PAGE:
Would You Repeat That, Please?

Hollywood and most moviegoers thrive on sequels, or prequels, or franchises, or …

William Shatner as Captain James T. Kirk. Photo by Wikimedia Commons.

Sequels. Prequels. Changing timelines. Franchises that go on forever. Moviegoers, and Hollywood, love a good series.

The subject of sequels prompted me to pull the first of several (way too many) series from my DVD collection. After pulling 19 cases (yikes!) from the shelves, the marathon began. Nine movies later, and I’m still staring at a stack of films. Definitely too many, but so much fun to watch for the second, third, or 10th time.

Why do we love a sequel (or a prequel, or a timeline change)? The same could be asked of television shows and books; and yes, I collect those, too. Television networks want a long-running hit, not only for current ratings but for syndication efforts going forward. Or has that changed in the era of streaming services? Authors are hoping for a successful series of books as a way of collecting royalties for years to come, and publishers look to a hit series as a money-maker and as a way of drawing readers to their other titles.

For Hollywood, it comes down to one word: money. Then we have the average moviegoer; could it be we enjoy a sense of comfort, a feeling of welcoming old friends on the big screen and eventually into our homes, of knowing both the character and (thinking we know) the actor? For the majority of us, not counting the fanatics who define the word, we simply enjoy the familiarity of characters, settings, and scenarios.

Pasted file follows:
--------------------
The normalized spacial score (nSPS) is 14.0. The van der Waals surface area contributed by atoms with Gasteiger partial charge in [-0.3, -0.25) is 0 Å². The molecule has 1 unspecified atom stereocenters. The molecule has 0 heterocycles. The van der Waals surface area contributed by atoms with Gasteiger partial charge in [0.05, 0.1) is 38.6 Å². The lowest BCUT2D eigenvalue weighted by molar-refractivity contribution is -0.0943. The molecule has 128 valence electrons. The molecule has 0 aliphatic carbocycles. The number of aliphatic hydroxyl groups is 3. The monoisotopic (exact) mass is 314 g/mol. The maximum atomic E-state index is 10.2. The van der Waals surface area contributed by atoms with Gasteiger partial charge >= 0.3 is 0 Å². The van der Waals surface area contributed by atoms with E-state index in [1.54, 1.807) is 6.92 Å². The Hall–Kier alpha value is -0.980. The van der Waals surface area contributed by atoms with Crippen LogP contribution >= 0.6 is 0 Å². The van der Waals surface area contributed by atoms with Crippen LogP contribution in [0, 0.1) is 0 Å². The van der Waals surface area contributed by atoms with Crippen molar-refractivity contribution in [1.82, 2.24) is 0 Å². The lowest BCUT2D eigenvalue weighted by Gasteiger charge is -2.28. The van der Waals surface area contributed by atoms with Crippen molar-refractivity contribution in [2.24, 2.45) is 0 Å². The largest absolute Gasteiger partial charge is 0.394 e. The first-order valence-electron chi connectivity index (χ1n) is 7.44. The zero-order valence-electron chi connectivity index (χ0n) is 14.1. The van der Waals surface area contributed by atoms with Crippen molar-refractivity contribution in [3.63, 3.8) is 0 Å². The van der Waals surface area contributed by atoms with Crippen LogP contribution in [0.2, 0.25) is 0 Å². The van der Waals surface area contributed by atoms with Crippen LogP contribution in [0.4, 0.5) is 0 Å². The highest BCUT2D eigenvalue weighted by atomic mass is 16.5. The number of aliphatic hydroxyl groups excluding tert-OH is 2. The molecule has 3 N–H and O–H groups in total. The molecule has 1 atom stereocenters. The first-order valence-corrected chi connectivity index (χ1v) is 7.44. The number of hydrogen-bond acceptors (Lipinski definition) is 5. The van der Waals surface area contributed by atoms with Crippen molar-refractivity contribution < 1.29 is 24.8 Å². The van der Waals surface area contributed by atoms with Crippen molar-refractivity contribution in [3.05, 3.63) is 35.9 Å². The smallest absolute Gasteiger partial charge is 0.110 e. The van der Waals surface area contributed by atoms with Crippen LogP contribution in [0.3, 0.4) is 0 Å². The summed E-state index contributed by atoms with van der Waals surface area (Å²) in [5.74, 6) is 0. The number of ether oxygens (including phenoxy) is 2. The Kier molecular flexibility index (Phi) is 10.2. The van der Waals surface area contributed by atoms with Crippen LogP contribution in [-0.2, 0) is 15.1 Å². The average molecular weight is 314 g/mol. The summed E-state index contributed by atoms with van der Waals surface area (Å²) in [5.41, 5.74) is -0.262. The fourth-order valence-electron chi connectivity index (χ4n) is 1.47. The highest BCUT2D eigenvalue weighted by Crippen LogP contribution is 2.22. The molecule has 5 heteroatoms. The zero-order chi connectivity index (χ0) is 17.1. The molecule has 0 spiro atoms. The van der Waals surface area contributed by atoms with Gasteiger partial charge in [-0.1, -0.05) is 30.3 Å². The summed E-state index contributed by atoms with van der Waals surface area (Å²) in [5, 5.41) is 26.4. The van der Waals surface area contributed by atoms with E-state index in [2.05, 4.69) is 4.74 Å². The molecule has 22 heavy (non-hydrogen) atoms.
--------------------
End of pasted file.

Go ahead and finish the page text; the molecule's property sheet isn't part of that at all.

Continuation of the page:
My favorites don’t include horror/slasher films, like Nightmare on Elm Street or Saw, etc., so I’m not sure of the draw for those. I’d love to hear from someone who enjoys these films and has watched the growing number of sequels for such movies. Drop me a note at jteller@ogdenpubs.com.

7/18/2019 2:03:21 AM

Franchises allow for longer form story-telling than a normal movie's running-time. However, buyer beware: If you're VERY lucky, they're not as awful as the sequels to The Blues Brothers or Ghostbusters. That's why the TV series of creators like Joss Whedon and Rob Thomas are usually more appealing to me than movies. And I think that once artists like them know their new show's been picked up, they can created some pretty rewarding multi-layered narratives. This rarely happens with movies. Take the Alien series, for example. Two very good films, then four awful films (yeah I know, Whedon was involved in one), and then two prequels that I thought were better than the original two. Then again Townes Van Zandt (with an able assist from Willie and Merle) told us more about Poncho & Lefty in two minutes, than most filmmakers could manage in two hours.

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